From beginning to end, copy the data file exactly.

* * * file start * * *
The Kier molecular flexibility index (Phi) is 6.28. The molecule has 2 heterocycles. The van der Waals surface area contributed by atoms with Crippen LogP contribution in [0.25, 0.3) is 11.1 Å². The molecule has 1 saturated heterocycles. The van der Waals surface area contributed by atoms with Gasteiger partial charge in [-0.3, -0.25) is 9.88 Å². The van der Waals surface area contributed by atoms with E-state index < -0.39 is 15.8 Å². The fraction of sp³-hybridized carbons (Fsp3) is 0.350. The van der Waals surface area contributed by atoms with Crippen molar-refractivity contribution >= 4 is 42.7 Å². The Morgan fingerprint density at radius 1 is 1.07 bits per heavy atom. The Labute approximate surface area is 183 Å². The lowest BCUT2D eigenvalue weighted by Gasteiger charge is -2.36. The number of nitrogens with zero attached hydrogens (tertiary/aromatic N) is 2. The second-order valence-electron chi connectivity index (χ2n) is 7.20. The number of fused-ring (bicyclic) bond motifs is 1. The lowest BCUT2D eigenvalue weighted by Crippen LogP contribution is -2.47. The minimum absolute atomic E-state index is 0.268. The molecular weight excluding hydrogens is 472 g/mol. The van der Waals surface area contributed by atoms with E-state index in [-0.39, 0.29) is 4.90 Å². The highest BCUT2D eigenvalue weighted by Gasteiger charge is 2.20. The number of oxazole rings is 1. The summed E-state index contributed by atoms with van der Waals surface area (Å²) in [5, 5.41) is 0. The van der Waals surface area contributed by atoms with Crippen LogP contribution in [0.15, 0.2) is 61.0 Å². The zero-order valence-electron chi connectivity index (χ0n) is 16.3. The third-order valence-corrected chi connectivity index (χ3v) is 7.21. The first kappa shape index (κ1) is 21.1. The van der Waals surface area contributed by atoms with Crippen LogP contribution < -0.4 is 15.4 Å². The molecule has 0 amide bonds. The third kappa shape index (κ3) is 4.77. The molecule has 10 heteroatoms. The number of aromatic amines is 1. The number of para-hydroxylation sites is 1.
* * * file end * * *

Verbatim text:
The Kier molecular flexibility index (Phi) is 6.28. The molecule has 2 heterocycles. The van der Waals surface area contributed by atoms with Crippen LogP contribution in [0.25, 0.3) is 11.1 Å². The molecule has 1 saturated heterocycles. The van der Waals surface area contributed by atoms with Gasteiger partial charge in [-0.3, -0.25) is 9.88 Å². The van der Waals surface area contributed by atoms with E-state index < -0.39 is 15.8 Å². The fraction of sp³-hybridized carbons (Fsp3) is 0.350. The van der Waals surface area contributed by atoms with Crippen molar-refractivity contribution >= 4 is 42.7 Å². The Morgan fingerprint density at radius 1 is 1.07 bits per heavy atom. The Labute approximate surface area is 183 Å². The lowest BCUT2D eigenvalue weighted by Gasteiger charge is -2.36. The number of nitrogens with zero attached hydrogens (tertiary/aromatic N) is 2. The second-order valence-electron chi connectivity index (χ2n) is 7.20. The number of fused-ring (bicyclic) bond motifs is 1. The lowest BCUT2D eigenvalue weighted by Crippen LogP contribution is -2.47. The minimum absolute atomic E-state index is 0.268. The molecular weight excluding hydrogens is 472 g/mol. The van der Waals surface area contributed by atoms with E-state index in [-0.39, 0.29) is 4.90 Å². The highest BCUT2D eigenvalue weighted by Gasteiger charge is 2.20. The number of oxazole rings is 1. The summed E-state index contributed by atoms with van der Waals surface area (Å²) in [5, 5.41) is 0. The van der Waals surface area contributed by atoms with Crippen LogP contribution in [0.15, 0.2) is 61.0 Å². The zero-order valence-electron chi connectivity index (χ0n) is 16.3. The third-order valence-corrected chi connectivity index (χ3v) is 7.21. The first kappa shape index (κ1) is 21.1. The van der Waals surface area contributed by atoms with Crippen LogP contribution < -0.4 is 15.4 Å². The molecule has 0 amide bonds. The third kappa shape index (κ3) is 4.77. The molecule has 10 heteroatoms. The number of aromatic amines is 1. The number of para-hydroxylation sites is 1.